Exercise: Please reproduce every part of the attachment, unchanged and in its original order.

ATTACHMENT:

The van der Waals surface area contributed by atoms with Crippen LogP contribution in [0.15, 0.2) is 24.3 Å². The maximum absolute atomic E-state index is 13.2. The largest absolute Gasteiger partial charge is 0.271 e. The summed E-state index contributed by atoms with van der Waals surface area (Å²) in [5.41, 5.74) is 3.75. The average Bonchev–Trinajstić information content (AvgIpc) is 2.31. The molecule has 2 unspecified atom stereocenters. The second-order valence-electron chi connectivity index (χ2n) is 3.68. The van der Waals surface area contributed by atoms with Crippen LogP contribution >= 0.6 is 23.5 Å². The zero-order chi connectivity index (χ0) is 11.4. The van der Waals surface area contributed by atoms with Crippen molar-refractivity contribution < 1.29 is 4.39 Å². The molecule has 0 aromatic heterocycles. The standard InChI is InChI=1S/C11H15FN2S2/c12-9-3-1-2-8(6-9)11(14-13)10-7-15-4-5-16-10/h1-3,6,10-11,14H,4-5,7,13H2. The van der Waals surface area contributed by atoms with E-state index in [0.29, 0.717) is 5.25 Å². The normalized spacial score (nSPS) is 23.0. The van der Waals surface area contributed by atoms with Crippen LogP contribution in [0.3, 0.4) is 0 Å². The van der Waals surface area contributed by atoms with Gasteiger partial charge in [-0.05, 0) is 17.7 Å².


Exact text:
The van der Waals surface area contributed by atoms with Crippen LogP contribution in [0.15, 0.2) is 24.3 Å². The maximum absolute atomic E-state index is 13.2. The largest absolute Gasteiger partial charge is 0.271 e. The summed E-state index contributed by atoms with van der Waals surface area (Å²) in [5.41, 5.74) is 3.75. The average Bonchev–Trinajstić information content (AvgIpc) is 2.31. The molecule has 2 unspecified atom stereocenters. The second-order valence-electron chi connectivity index (χ2n) is 3.68. The van der Waals surface area contributed by atoms with Crippen LogP contribution >= 0.6 is 23.5 Å². The zero-order chi connectivity index (χ0) is 11.4. The van der Waals surface area contributed by atoms with Crippen molar-refractivity contribution < 1.29 is 4.39 Å². The molecule has 0 aromatic heterocycles. The standard InChI is InChI=1S/C11H15FN2S2/c12-9-3-1-2-8(6-9)11(14-13)10-7-15-4-5-16-10/h1-3,6,10-11,14H,4-5,7,13H2. The van der Waals surface area contributed by atoms with E-state index in [0.29, 0.717) is 5.25 Å². The normalized spacial score (nSPS) is 23.0. The van der Waals surface area contributed by atoms with Crippen LogP contribution in [0.3, 0.4) is 0 Å². The van der Waals surface area contributed by atoms with Gasteiger partial charge in [-0.05, 0) is 17.7 Å².